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Rehoming Pigeon Cover Image

Rehoming Pigeon

Joanne Simon Tailele

May 2016 978-1530055975

When Cecile Boudreaux and husband, Armand, adopt six-year-old Natalia from Russia, they think their dreams of being a whole family are complete. But things don't go exactly as planned. Natalia has her own agenda to get back to her brother, Nikolai no matter what. When things reach a breaking point, unthinkable decisions have to be made. It will take love and loss before everyone recognizes the many faces of family.



Suzdal, Russia

 May 1, 2006

 

The 1st May celebration in Russia had begun. Fresh strawberry grass and tiny yellow bedstraw sprouted throughout the meadow after a long and frigid winter. They tickled four-year-old Natalia’s ankles as she sprinted toward the pigeon lofts to find her grandfather. She peeked from behind each stilt trying to surprise him. Small twigs snapped under her feet.

Yuri Sokolov stopped scooping seeds from the burlap sack. “Ya slishu tebya,” he chuckled. “You can’t creep up on me.”

“Ah Dedushka, I wanted to surprise you.” Natalia came from her hiding place with a steel grey pigeon, its neck ringed in fluorescent green, perched on her shoulder. She planted a kiss on her grandfather’s rugged cheek.

Yuri frowned behind his thick mustache, but his grey eyes sparkled with love. “You mustn't turn the pigeons into your pets. They'll make poor carriers.”

“But I love them, Dedushka, and they love me.” She reached toward her shoulder and the bird hopped onto her arm. She stroked the bird's back and cooed into his invisible ears. The soft feathers tickled her fingers. “Hurry, Dedushka, it is festival day.”

“Then put Ivan back in the loft and make yourself useful. We must work before we can play. Fetch the pail and fill it with seed. Now spread it in the pens. Nice and even, and don't give Ivan any extra. He'll get too fat to fly.”

She loved to hear the story, how his birds were descendants of the carrier pigeons that delivered messages for the Czar a lifetime ago, how they had won many contests throughout Russia, always finding their way home. Natalia happily followed his orders and climbed the steps to the lofts, working her way down the narrow corridor. “I thought you didn't name the pigeons, Dedushka . . . because they're not pets,” she said, giggling.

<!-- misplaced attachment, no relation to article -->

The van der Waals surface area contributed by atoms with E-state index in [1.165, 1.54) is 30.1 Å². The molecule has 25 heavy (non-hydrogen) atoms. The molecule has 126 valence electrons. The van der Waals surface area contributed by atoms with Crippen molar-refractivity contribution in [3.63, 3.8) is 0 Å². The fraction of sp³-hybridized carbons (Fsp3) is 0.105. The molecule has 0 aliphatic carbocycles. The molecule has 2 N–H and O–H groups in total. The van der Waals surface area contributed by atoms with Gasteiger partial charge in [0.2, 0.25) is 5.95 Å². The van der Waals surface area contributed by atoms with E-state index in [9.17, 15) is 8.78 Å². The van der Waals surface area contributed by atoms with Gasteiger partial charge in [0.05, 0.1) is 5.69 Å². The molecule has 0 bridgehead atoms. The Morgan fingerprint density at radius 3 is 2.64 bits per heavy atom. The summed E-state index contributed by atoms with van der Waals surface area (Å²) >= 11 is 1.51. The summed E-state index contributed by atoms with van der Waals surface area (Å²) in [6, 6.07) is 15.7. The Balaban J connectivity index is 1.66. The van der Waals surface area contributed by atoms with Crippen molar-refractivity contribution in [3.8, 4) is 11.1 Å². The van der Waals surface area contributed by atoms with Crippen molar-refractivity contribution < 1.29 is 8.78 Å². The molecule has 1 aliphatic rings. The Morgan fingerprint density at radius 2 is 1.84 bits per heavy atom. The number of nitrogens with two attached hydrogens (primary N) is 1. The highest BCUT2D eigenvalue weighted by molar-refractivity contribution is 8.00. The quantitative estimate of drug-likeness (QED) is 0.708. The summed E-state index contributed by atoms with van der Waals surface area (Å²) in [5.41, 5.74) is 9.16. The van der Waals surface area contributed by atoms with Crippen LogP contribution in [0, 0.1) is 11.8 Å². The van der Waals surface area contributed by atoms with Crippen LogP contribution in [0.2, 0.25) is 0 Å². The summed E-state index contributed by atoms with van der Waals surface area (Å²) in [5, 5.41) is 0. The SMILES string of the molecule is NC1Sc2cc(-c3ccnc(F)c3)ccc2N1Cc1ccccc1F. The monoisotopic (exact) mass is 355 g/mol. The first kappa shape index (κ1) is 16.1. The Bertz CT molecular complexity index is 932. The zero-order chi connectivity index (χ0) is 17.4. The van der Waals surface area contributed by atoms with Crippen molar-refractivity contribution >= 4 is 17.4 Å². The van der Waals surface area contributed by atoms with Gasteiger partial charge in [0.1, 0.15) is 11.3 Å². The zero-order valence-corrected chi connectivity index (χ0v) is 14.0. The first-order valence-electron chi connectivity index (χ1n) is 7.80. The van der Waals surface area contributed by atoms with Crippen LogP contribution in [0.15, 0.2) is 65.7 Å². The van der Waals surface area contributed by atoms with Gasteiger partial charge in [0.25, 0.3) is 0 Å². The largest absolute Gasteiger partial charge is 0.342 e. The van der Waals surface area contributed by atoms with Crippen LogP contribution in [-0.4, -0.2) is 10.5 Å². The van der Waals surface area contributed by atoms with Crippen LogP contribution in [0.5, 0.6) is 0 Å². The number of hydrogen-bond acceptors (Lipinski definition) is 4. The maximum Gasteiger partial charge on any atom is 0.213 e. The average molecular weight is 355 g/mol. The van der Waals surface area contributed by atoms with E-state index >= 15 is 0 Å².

He furrowed his untamed brows. “Shush, Natalia. Where is your respect?”

She blew him a kiss and moved on to the second of the nine lofts.

He shook his head and turned the hose on the loft floor.

From high in the next loft, Natalia waved to her brother, Nikolai, making his way through the meadow towards her. At fourteen-years-old, his arms and legs sprouted liked the spring grass from clothes perpetually too small. Straight brown hair poked from a navy cap balanced on the back of his head. She could hear him singing as the melody carried across the field. Behind him, the rising sun glistened off the blue and gold dome skyline of the churches and monasteries. From her perch, she could see the two small churches where their parents worked, the winter Church of the Nativity of St. John the Baptist with its green bell-shaped roof and directly behind it, the summer Church of the Epiphany with multiple spires. Papa tended the elaborate gardens and Mama gave lectures, explaining how the buildings were constructed after fires destroyed the earlier wooden structures built in 1739. She could recite the drill in her sleep.

Across the winding Kamenka River, Natalia could see the rambling white Monastery of Saint Euthymius with its high red stone walls and the gold stars on the blue dome of the Cathedral of the Nativity where Nikolai said he would someday be parish priest. It was no wonder Suzdal was called “The City of Churches.”

“Golubka, it's time to come home,” Nikolai said when he reached the foot of the lofts. “Mama and Papa are waiting for us to go to Mass before the festival. Come Golubka (Pigeon), come Dedushka.”

“Nika, why do you call me Golubka?” Natalia dropped the pail, climbed down the steep ladder of the last loft and slipped her small hand in his.

He tousled her blond hair with his free hand. “Because you're like a pigeon. You spend more time in the lofts than they do. I’m afraid someday you’ll fly away.” His voice cracked in mid-sentence and she watched his cheeks flame red.

“You’re silly.” she said. “I don't have wings. Even if I did, I’d be a homing pigeon, like Ivan. I’d always come home” 

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